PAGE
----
Last Updated: Friday - 09/24/2010
Week of March 22, 1999
Bring back the deacons
Calgary Diocese to reinstate ordained ministry suppressed 1,000 years ago
By RAMON GONZALEZ
WCR Staff Writer
Deacons have had a bad rap for about 1,000 years.
In the early Church, permanent deacons performed important roles. But abuses by some led to the suppression of the ministry in the 10th century.
Now permanent deacons are back, particularly in North America. Since the Second Vatican Council (1962-65) restored the ministry, more than half of the world's 22,000 permanent deacons have been ordained in the United States.
In Canada in 1995, there were 761 deacons in 50 of 73 dioceses, mostly in Ontario and Quebec. Although the Winnipeg and St. Boniface archdioceses have well-developed diaconate programs, the ministry has not spread further West.
At the March 5-7 meeting of the Western bishops in Edmonton, Calgary's Bishop Frederick Henry made a presentation on the permanent diaconate.
Bishop Raymond Roussin of Victoria, vice-president of the Western bishops, said some bishops from the three western provinces showed interest in reinstating the ministry.
First on the list is Henry himself.
His diocese is currently setting up a program that may lead to the ordination of permanent deacons within a few years.
"We haven't really firmed this up yet but we are probably looking at a four-year total program," Bishop Frederick Henry said March 11.
That may include three years of academic formation plus a pastoral year.
The diaconate program is one recommendation of the diocesan synod held under former Bishop Paul O'Byrne.
Henry, who replaced O'Byrne a year ago, said it was his experience with the diaconate as bishop of Thunder Bay, Ont., and the fact "it was the number one question" he was asked during his parish visitations in Calgary that led him to act on the synod recommendation.
Henry has appointed two officials to head up the diaconate program. "They are currently consulting other dioceses and looking at putting together a program," the bishop said.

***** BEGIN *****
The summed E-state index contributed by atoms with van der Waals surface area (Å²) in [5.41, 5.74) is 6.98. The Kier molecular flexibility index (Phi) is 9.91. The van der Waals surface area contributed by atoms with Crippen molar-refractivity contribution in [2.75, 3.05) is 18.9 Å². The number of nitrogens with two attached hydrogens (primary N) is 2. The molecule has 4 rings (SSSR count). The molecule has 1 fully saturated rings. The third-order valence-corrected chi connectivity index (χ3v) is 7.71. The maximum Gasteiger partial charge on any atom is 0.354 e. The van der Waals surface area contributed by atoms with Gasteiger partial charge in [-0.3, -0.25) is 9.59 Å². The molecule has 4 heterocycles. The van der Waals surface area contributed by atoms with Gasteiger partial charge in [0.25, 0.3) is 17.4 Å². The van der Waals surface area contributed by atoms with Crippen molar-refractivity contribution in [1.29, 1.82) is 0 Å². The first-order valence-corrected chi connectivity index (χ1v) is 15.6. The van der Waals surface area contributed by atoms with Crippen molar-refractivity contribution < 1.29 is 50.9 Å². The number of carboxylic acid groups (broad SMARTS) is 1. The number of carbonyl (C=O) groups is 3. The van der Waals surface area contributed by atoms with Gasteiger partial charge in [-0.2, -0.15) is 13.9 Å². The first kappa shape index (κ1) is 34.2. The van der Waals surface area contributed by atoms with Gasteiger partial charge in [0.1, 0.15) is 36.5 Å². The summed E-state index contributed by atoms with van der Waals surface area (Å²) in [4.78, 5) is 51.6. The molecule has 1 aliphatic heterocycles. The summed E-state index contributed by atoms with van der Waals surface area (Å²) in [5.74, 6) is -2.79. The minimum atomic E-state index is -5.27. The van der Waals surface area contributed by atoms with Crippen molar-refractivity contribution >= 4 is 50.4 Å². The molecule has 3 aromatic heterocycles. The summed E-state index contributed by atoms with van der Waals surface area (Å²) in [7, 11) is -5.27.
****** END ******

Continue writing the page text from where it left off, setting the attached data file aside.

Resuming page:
The majority of the permanent deacons in North America are married and hold down full-time secular jobs.
Calgary candidates who are married will be advised to attend the training sessions with their wives, Henry stressed.
"You don't want to put a stress or strain on their marriage relationship, which could conceivably happen." Candidates will be told that their marriage is primary and their families come first.
Candidates will be screened to weed out those who may want to enter the diaconate for the wrong motives, Henry told the WCR. "I want to put the emphasis on quality rather than quantity."
The restoration of the diaconate was first suggested by a group of priests imprisoned in a Nazi concentration camp, he noted . They saw the role of the deacon as one of service to the marginalized.
During Vatican II, some priests who had survived the Nazi death camps wrote a letter to the council fathers suggesting "it was the time to restore the diaconate."
The council fathers picked up on that and approved its restoration. In doing so the Church made the mistake of defining the deacon's role as an agent of the Church in the marketplace.
"We forgot that that's really a responsibility of all of the baptized," Henry lamented. "As a result, a new kind of clericalism kind of came in with the diaconate."
Rome revisited the issue in recent years and defined the diaconate as a "distinct gift from God which involves service of the Word, of the altar and of charity," Henry explained.
A deacon bridges lay and clerical roles in the Church, from ministering to the marginalized to filling some liturgical functions such as preaching and officiating at weddings, funerals and baptisms.
Calgary deacons will do all of that. But for now Henry prefers to emphasize the role of the deacon as "servant to those who might be overlooked or neglected."
For instance, he would like to have a deacon minister to the fledging communities of refugees in Calgary so the priest currently doing that can concentrate more on his parish responsibilities.
Deacons, he said, would play a valuable role in connecting the marginalized with the parish community.
While deacons will be rooted in a parish, their responsibilities may go well beyond parish boundaries, Henry said. Their assignments will likely come directly from the bishop, not from parish priests.
Deacons generally work as volunteers, although they may receive a salary if they work full-time in their ministry or if they are appointed parish administrators.
One drawback in reinstituting the diaconate is the fear that the Church could diminish lay ministry but Henry doubts that will happen. "I think we can do both."
There were more than 20 deacons in Thunder Bay when Henry became bishop there in early 1995. He was so impressed with the quality of the ministers, that he gave the green light for another diaconate formation program in Thunder Bay in 1996. Twenty-four people were accepted in that program, which is now near its end.